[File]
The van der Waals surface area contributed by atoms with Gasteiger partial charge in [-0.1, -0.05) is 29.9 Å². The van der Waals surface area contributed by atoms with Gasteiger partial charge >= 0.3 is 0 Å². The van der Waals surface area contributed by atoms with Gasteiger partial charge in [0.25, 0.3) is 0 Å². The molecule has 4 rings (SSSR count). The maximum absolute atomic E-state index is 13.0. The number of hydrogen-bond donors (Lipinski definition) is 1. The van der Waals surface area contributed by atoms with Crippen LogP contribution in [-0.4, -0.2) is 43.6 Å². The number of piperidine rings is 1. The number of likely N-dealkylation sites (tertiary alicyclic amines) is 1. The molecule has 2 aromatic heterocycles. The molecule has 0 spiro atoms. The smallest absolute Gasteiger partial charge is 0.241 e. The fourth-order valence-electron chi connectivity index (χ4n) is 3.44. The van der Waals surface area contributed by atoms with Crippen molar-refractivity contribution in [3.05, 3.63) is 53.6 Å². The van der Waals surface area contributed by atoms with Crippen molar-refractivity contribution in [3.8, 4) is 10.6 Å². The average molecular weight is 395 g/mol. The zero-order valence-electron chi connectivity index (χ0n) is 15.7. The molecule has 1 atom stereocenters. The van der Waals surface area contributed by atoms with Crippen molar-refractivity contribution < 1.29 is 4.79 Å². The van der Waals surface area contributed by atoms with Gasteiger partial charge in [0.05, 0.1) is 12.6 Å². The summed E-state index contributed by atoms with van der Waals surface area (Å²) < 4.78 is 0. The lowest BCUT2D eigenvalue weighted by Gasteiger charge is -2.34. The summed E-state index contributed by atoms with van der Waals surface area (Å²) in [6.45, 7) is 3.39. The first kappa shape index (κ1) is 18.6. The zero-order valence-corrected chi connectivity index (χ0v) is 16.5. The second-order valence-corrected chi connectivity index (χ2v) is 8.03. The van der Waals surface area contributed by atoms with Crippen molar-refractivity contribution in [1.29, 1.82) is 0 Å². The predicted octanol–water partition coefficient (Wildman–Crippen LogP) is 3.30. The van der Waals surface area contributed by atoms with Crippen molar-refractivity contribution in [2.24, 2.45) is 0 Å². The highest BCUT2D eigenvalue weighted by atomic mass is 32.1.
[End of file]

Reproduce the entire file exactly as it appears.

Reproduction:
The van der Waals surface area contributed by atoms with Gasteiger partial charge in [-0.1, -0.05) is 29.9 Å². The van der Waals surface area contributed by atoms with Gasteiger partial charge >= 0.3 is 0 Å². The van der Waals surface area contributed by atoms with Gasteiger partial charge in [0.25, 0.3) is 0 Å². The molecule has 4 rings (SSSR count). The maximum absolute atomic E-state index is 13.0. The number of hydrogen-bond donors (Lipinski definition) is 1. The van der Waals surface area contributed by atoms with Crippen LogP contribution in [-0.4, -0.2) is 43.6 Å². The number of piperidine rings is 1. The number of likely N-dealkylation sites (tertiary alicyclic amines) is 1. The molecule has 2 aromatic heterocycles. The molecule has 0 spiro atoms. The smallest absolute Gasteiger partial charge is 0.241 e. The fourth-order valence-electron chi connectivity index (χ4n) is 3.44. The van der Waals surface area contributed by atoms with Crippen molar-refractivity contribution in [3.05, 3.63) is 53.6 Å². The van der Waals surface area contributed by atoms with Crippen molar-refractivity contribution in [3.8, 4) is 10.6 Å². The average molecular weight is 395 g/mol. The zero-order valence-electron chi connectivity index (χ0n) is 15.7. The molecule has 1 atom stereocenters. The van der Waals surface area contributed by atoms with Crippen molar-refractivity contribution < 1.29 is 4.79 Å². The van der Waals surface area contributed by atoms with Gasteiger partial charge in [0.05, 0.1) is 12.6 Å². The summed E-state index contributed by atoms with van der Waals surface area (Å²) < 4.78 is 0. The lowest BCUT2D eigenvalue weighted by Gasteiger charge is -2.34. The summed E-state index contributed by atoms with van der Waals surface area (Å²) in [6.45, 7) is 3.39. The first kappa shape index (κ1) is 18.6. The zero-order valence-corrected chi connectivity index (χ0v) is 16.5. The second-order valence-corrected chi connectivity index (χ2v) is 8.03. The van der Waals surface area contributed by atoms with Crippen molar-refractivity contribution in [1.29, 1.82) is 0 Å². The predicted octanol–water partition coefficient (Wildman–Crippen LogP) is 3.30. The van der Waals surface area contributed by atoms with Crippen molar-refractivity contribution in [2.24, 2.45) is 0 Å². The highest BCUT2D eigenvalue weighted by atomic mass is 32.1.